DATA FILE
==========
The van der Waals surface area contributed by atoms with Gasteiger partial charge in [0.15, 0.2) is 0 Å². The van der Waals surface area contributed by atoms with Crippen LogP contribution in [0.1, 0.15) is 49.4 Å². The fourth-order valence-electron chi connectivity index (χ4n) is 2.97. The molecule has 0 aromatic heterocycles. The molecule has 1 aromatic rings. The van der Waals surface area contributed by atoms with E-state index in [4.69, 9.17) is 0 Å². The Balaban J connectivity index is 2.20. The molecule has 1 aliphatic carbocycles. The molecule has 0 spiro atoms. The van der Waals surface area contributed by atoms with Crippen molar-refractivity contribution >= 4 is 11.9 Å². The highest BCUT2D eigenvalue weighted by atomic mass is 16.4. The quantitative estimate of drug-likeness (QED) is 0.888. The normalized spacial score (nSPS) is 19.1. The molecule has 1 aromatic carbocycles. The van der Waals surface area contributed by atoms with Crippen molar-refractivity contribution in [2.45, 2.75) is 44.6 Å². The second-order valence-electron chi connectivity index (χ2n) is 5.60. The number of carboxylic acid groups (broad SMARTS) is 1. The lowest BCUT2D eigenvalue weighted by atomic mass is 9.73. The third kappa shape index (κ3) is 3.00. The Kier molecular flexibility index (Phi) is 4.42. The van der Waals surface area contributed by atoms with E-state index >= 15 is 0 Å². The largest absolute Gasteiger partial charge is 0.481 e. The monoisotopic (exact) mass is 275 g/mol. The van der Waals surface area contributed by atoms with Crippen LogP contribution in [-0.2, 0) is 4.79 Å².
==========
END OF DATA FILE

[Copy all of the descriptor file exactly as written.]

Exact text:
The van der Waals surface area contributed by atoms with Gasteiger partial charge in [0.15, 0.2) is 0 Å². The van der Waals surface area contributed by atoms with Crippen LogP contribution in [0.1, 0.15) is 49.4 Å². The fourth-order valence-electron chi connectivity index (χ4n) is 2.97. The molecule has 0 aromatic heterocycles. The molecule has 1 aromatic rings. The van der Waals surface area contributed by atoms with E-state index in [4.69, 9.17) is 0 Å². The Balaban J connectivity index is 2.20. The molecule has 1 aliphatic carbocycles. The molecule has 0 spiro atoms. The van der Waals surface area contributed by atoms with Crippen molar-refractivity contribution >= 4 is 11.9 Å². The highest BCUT2D eigenvalue weighted by atomic mass is 16.4. The quantitative estimate of drug-likeness (QED) is 0.888. The normalized spacial score (nSPS) is 19.1. The molecule has 1 aromatic carbocycles. The van der Waals surface area contributed by atoms with Crippen molar-refractivity contribution in [2.45, 2.75) is 44.6 Å². The second-order valence-electron chi connectivity index (χ2n) is 5.60. The number of carboxylic acid groups (broad SMARTS) is 1. The lowest BCUT2D eigenvalue weighted by atomic mass is 9.73. The third kappa shape index (κ3) is 3.00. The Kier molecular flexibility index (Phi) is 4.42. The van der Waals surface area contributed by atoms with E-state index >= 15 is 0 Å². The largest absolute Gasteiger partial charge is 0.481 e. The monoisotopic (exact) mass is 275 g/mol. The van der Waals surface area contributed by atoms with Crippen LogP contribution in [-0.2, 0) is 4.79 Å².